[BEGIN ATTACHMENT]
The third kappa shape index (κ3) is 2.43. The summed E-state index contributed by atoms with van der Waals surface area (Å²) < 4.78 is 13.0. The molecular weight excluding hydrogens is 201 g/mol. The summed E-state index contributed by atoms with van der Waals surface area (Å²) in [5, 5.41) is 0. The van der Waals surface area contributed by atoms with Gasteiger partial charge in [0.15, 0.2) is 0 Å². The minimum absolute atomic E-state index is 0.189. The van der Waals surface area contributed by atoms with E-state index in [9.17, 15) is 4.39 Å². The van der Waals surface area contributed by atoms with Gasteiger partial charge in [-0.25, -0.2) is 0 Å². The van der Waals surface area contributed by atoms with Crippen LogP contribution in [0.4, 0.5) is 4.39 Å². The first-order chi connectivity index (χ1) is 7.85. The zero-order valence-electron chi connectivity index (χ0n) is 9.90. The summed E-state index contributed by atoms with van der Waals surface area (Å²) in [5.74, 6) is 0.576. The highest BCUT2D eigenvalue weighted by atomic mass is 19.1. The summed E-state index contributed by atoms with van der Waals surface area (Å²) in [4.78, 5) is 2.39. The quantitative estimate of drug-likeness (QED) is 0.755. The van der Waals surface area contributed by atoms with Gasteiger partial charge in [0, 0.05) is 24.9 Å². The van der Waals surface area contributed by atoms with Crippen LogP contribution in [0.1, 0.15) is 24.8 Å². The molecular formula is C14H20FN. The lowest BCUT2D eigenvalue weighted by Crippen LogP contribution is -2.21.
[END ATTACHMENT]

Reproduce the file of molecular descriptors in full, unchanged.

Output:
The third kappa shape index (κ3) is 2.43. The summed E-state index contributed by atoms with van der Waals surface area (Å²) < 4.78 is 13.0. The molecular weight excluding hydrogens is 201 g/mol. The summed E-state index contributed by atoms with van der Waals surface area (Å²) in [5, 5.41) is 0. The van der Waals surface area contributed by atoms with Gasteiger partial charge in [0.15, 0.2) is 0 Å². The minimum absolute atomic E-state index is 0.189. The van der Waals surface area contributed by atoms with E-state index in [9.17, 15) is 4.39 Å². The van der Waals surface area contributed by atoms with Gasteiger partial charge in [-0.25, -0.2) is 0 Å². The van der Waals surface area contributed by atoms with Crippen LogP contribution in [0.4, 0.5) is 4.39 Å². The first-order chi connectivity index (χ1) is 7.85. The zero-order valence-electron chi connectivity index (χ0n) is 9.90. The summed E-state index contributed by atoms with van der Waals surface area (Å²) in [5.74, 6) is 0.576. The highest BCUT2D eigenvalue weighted by atomic mass is 19.1. The summed E-state index contributed by atoms with van der Waals surface area (Å²) in [4.78, 5) is 2.39. The quantitative estimate of drug-likeness (QED) is 0.755. The van der Waals surface area contributed by atoms with Gasteiger partial charge in [0, 0.05) is 24.9 Å². The van der Waals surface area contributed by atoms with Crippen LogP contribution in [0.1, 0.15) is 24.8 Å². The molecular formula is C14H20FN. The lowest BCUT2D eigenvalue weighted by Crippen LogP contribution is -2.21.